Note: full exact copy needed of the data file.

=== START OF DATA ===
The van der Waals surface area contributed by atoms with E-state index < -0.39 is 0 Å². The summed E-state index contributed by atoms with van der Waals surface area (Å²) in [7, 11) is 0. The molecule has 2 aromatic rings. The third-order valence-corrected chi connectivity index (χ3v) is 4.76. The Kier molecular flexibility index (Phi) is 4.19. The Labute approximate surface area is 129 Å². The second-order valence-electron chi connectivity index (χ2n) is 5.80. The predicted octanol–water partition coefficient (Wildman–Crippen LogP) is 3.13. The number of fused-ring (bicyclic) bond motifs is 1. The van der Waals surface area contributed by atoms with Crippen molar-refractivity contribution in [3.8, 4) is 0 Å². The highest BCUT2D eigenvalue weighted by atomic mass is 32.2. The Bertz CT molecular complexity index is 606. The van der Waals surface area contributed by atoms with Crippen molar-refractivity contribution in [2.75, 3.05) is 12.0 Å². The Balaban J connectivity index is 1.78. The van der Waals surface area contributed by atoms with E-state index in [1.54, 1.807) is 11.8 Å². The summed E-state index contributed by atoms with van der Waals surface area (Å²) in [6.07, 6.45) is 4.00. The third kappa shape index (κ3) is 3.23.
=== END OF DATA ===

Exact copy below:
The van der Waals surface area contributed by atoms with E-state index < -0.39 is 0 Å². The summed E-state index contributed by atoms with van der Waals surface area (Å²) in [7, 11) is 0. The molecule has 2 aromatic rings. The third-order valence-corrected chi connectivity index (χ3v) is 4.76. The Kier molecular flexibility index (Phi) is 4.19. The Labute approximate surface area is 129 Å². The second-order valence-electron chi connectivity index (χ2n) is 5.80. The predicted octanol–water partition coefficient (Wildman–Crippen LogP) is 3.13. The number of fused-ring (bicyclic) bond motifs is 1. The van der Waals surface area contributed by atoms with Crippen molar-refractivity contribution in [3.8, 4) is 0 Å². The highest BCUT2D eigenvalue weighted by atomic mass is 32.2. The Bertz CT molecular complexity index is 606. The van der Waals surface area contributed by atoms with Crippen molar-refractivity contribution in [2.75, 3.05) is 12.0 Å². The Balaban J connectivity index is 1.78. The van der Waals surface area contributed by atoms with E-state index in [1.54, 1.807) is 11.8 Å². The summed E-state index contributed by atoms with van der Waals surface area (Å²) in [6.07, 6.45) is 4.00. The third kappa shape index (κ3) is 3.23.